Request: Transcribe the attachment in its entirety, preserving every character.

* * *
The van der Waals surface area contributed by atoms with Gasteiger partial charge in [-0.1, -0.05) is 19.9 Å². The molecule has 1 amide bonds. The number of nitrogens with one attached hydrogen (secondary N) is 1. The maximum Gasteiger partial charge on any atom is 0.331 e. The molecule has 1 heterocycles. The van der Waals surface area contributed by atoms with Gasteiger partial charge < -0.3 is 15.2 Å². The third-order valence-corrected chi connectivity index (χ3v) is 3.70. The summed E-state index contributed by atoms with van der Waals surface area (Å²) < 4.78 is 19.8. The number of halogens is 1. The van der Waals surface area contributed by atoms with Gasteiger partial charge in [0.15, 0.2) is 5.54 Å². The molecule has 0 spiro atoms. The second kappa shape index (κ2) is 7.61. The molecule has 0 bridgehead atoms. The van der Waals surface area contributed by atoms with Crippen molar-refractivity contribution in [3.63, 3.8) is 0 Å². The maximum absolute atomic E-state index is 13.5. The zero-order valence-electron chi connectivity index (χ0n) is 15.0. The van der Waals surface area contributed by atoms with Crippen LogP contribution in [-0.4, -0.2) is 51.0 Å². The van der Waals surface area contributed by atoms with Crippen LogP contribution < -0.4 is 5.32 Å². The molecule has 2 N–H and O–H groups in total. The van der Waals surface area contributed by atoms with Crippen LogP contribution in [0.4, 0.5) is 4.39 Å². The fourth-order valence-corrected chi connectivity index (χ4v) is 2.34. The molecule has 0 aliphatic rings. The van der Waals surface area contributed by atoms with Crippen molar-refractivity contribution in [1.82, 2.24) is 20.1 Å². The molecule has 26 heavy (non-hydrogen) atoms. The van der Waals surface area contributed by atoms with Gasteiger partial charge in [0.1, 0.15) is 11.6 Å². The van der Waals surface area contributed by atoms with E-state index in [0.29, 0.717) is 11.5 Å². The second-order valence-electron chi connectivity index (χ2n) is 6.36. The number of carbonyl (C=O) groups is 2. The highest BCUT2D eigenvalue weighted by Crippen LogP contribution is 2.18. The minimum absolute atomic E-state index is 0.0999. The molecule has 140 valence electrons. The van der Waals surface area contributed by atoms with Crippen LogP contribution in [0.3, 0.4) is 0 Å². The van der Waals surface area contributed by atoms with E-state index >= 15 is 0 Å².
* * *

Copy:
The van der Waals surface area contributed by atoms with Gasteiger partial charge in [-0.1, -0.05) is 19.9 Å². The molecule has 1 amide bonds. The number of nitrogens with one attached hydrogen (secondary N) is 1. The maximum Gasteiger partial charge on any atom is 0.331 e. The molecule has 1 heterocycles. The van der Waals surface area contributed by atoms with Gasteiger partial charge < -0.3 is 15.2 Å². The third-order valence-corrected chi connectivity index (χ3v) is 3.70. The summed E-state index contributed by atoms with van der Waals surface area (Å²) < 4.78 is 19.8. The number of halogens is 1. The van der Waals surface area contributed by atoms with Gasteiger partial charge in [0.15, 0.2) is 5.54 Å². The molecule has 0 spiro atoms. The second kappa shape index (κ2) is 7.61. The molecule has 0 bridgehead atoms. The van der Waals surface area contributed by atoms with Crippen molar-refractivity contribution in [3.63, 3.8) is 0 Å². The maximum absolute atomic E-state index is 13.5. The zero-order valence-electron chi connectivity index (χ0n) is 15.0. The van der Waals surface area contributed by atoms with Crippen LogP contribution in [-0.4, -0.2) is 51.0 Å². The van der Waals surface area contributed by atoms with Crippen LogP contribution < -0.4 is 5.32 Å². The molecule has 2 N–H and O–H groups in total. The van der Waals surface area contributed by atoms with Crippen LogP contribution in [0.4, 0.5) is 4.39 Å². The fourth-order valence-corrected chi connectivity index (χ4v) is 2.34. The molecule has 0 aliphatic rings. The van der Waals surface area contributed by atoms with Crippen molar-refractivity contribution in [1.82, 2.24) is 20.1 Å². The molecule has 26 heavy (non-hydrogen) atoms. The van der Waals surface area contributed by atoms with Gasteiger partial charge in [0.1, 0.15) is 11.6 Å². The van der Waals surface area contributed by atoms with E-state index in [0.29, 0.717) is 11.5 Å². The second-order valence-electron chi connectivity index (χ2n) is 6.36. The number of carbonyl (C=O) groups is 2. The highest BCUT2D eigenvalue weighted by Crippen LogP contribution is 2.18. The minimum absolute atomic E-state index is 0.0999. The molecule has 140 valence electrons. The van der Waals surface area contributed by atoms with Crippen LogP contribution in [0.3, 0.4) is 0 Å². The van der Waals surface area contributed by atoms with E-state index >= 15 is 0 Å².